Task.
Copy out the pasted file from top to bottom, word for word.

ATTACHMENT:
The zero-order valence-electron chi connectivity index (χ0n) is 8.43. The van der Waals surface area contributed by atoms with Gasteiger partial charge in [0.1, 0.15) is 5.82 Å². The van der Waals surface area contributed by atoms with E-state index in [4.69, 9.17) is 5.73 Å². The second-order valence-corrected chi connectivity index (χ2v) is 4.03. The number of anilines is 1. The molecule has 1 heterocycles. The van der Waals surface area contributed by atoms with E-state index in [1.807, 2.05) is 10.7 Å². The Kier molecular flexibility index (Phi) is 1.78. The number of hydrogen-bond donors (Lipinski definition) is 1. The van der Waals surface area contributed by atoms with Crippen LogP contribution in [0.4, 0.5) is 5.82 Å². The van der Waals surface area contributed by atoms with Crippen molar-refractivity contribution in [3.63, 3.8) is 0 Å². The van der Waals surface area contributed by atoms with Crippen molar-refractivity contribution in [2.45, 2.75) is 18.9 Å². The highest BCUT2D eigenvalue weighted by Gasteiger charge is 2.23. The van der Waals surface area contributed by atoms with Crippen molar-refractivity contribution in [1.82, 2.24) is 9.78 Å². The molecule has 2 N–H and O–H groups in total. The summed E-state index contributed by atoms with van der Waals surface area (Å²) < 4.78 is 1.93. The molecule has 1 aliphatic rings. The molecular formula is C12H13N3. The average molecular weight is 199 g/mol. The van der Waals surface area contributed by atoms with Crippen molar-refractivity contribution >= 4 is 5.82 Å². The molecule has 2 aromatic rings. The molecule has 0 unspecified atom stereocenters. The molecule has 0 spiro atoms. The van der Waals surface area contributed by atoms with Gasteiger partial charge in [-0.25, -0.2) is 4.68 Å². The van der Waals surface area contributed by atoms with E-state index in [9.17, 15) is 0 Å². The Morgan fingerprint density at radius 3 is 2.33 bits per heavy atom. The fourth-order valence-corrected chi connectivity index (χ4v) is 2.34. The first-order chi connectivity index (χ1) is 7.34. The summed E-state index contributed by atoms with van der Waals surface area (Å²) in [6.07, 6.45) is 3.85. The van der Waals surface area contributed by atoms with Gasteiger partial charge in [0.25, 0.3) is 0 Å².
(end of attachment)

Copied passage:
The zero-order valence-electron chi connectivity index (χ0n) is 8.43. The van der Waals surface area contributed by atoms with Gasteiger partial charge in [0.1, 0.15) is 5.82 Å². The van der Waals surface area contributed by atoms with E-state index in [4.69, 9.17) is 5.73 Å². The second-order valence-corrected chi connectivity index (χ2v) is 4.03. The number of anilines is 1. The molecule has 1 heterocycles. The van der Waals surface area contributed by atoms with E-state index in [1.807, 2.05) is 10.7 Å². The Kier molecular flexibility index (Phi) is 1.78. The number of hydrogen-bond donors (Lipinski definition) is 1. The van der Waals surface area contributed by atoms with Crippen LogP contribution in [0.4, 0.5) is 5.82 Å². The van der Waals surface area contributed by atoms with Crippen molar-refractivity contribution in [3.63, 3.8) is 0 Å². The van der Waals surface area contributed by atoms with Crippen molar-refractivity contribution in [2.45, 2.75) is 18.9 Å². The highest BCUT2D eigenvalue weighted by Gasteiger charge is 2.23. The van der Waals surface area contributed by atoms with Crippen molar-refractivity contribution in [1.82, 2.24) is 9.78 Å². The molecule has 2 N–H and O–H groups in total. The summed E-state index contributed by atoms with van der Waals surface area (Å²) < 4.78 is 1.93. The molecule has 1 aliphatic rings. The molecular formula is C12H13N3. The average molecular weight is 199 g/mol. The van der Waals surface area contributed by atoms with Crippen molar-refractivity contribution >= 4 is 5.82 Å². The molecule has 2 aromatic rings. The molecule has 0 unspecified atom stereocenters. The molecule has 0 spiro atoms. The van der Waals surface area contributed by atoms with Gasteiger partial charge in [-0.25, -0.2) is 4.68 Å². The van der Waals surface area contributed by atoms with E-state index in [9.17, 15) is 0 Å². The Morgan fingerprint density at radius 3 is 2.33 bits per heavy atom. The fourth-order valence-corrected chi connectivity index (χ4v) is 2.34. The first-order chi connectivity index (χ1) is 7.34. The summed E-state index contributed by atoms with van der Waals surface area (Å²) in [6.07, 6.45) is 3.85. The van der Waals surface area contributed by atoms with Gasteiger partial charge in [0.25, 0.3) is 0 Å².